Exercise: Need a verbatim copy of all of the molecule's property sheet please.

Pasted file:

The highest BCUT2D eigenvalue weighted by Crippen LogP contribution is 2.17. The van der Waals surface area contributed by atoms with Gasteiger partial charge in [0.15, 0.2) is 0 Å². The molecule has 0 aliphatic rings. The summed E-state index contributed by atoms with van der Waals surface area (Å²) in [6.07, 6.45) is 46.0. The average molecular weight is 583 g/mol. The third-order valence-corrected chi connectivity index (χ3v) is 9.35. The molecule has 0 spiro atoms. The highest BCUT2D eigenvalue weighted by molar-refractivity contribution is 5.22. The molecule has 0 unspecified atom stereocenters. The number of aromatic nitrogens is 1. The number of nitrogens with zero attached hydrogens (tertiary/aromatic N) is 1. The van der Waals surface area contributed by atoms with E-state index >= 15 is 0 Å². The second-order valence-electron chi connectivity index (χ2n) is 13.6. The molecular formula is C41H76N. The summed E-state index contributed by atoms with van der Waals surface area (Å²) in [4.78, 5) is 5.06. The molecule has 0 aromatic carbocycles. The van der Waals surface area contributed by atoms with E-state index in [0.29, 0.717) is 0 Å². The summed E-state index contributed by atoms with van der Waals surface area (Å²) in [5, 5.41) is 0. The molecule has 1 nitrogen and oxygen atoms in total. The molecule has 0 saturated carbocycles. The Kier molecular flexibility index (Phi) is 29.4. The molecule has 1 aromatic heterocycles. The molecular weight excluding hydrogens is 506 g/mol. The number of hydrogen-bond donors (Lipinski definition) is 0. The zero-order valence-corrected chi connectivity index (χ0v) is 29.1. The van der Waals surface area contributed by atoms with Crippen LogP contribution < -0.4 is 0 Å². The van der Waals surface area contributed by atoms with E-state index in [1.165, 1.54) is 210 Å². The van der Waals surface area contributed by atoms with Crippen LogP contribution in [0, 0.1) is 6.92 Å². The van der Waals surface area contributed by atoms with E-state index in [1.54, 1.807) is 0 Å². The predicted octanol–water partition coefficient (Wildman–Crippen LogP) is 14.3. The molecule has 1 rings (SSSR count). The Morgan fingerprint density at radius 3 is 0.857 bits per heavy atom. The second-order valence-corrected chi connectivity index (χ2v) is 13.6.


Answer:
The highest BCUT2D eigenvalue weighted by Crippen LogP contribution is 2.17. The van der Waals surface area contributed by atoms with Gasteiger partial charge in [0.15, 0.2) is 0 Å². The molecule has 0 aliphatic rings. The summed E-state index contributed by atoms with van der Waals surface area (Å²) in [6.07, 6.45) is 46.0. The average molecular weight is 583 g/mol. The third-order valence-corrected chi connectivity index (χ3v) is 9.35. The molecule has 0 spiro atoms. The highest BCUT2D eigenvalue weighted by molar-refractivity contribution is 5.22. The molecule has 0 unspecified atom stereocenters. The number of aromatic nitrogens is 1. The number of nitrogens with zero attached hydrogens (tertiary/aromatic N) is 1. The van der Waals surface area contributed by atoms with E-state index >= 15 is 0 Å². The second-order valence-electron chi connectivity index (χ2n) is 13.6. The molecular formula is C41H76N. The summed E-state index contributed by atoms with van der Waals surface area (Å²) in [4.78, 5) is 5.06. The molecule has 0 aromatic carbocycles. The van der Waals surface area contributed by atoms with E-state index in [0.29, 0.717) is 0 Å². The summed E-state index contributed by atoms with van der Waals surface area (Å²) in [5, 5.41) is 0. The molecule has 1 nitrogen and oxygen atoms in total. The molecule has 0 saturated carbocycles. The Kier molecular flexibility index (Phi) is 29.4. The molecule has 1 aromatic heterocycles. The molecular weight excluding hydrogens is 506 g/mol. The number of hydrogen-bond donors (Lipinski definition) is 0. The zero-order valence-corrected chi connectivity index (χ0v) is 29.1. The van der Waals surface area contributed by atoms with Crippen LogP contribution < -0.4 is 0 Å². The van der Waals surface area contributed by atoms with E-state index in [1.165, 1.54) is 210 Å². The van der Waals surface area contributed by atoms with Crippen LogP contribution in [0, 0.1) is 6.92 Å². The van der Waals surface area contributed by atoms with E-state index in [1.54, 1.807) is 0 Å². The predicted octanol–water partition coefficient (Wildman–Crippen LogP) is 14.3. The molecule has 1 rings (SSSR count). The Morgan fingerprint density at radius 3 is 0.857 bits per heavy atom. The second-order valence-corrected chi connectivity index (χ2v) is 13.6.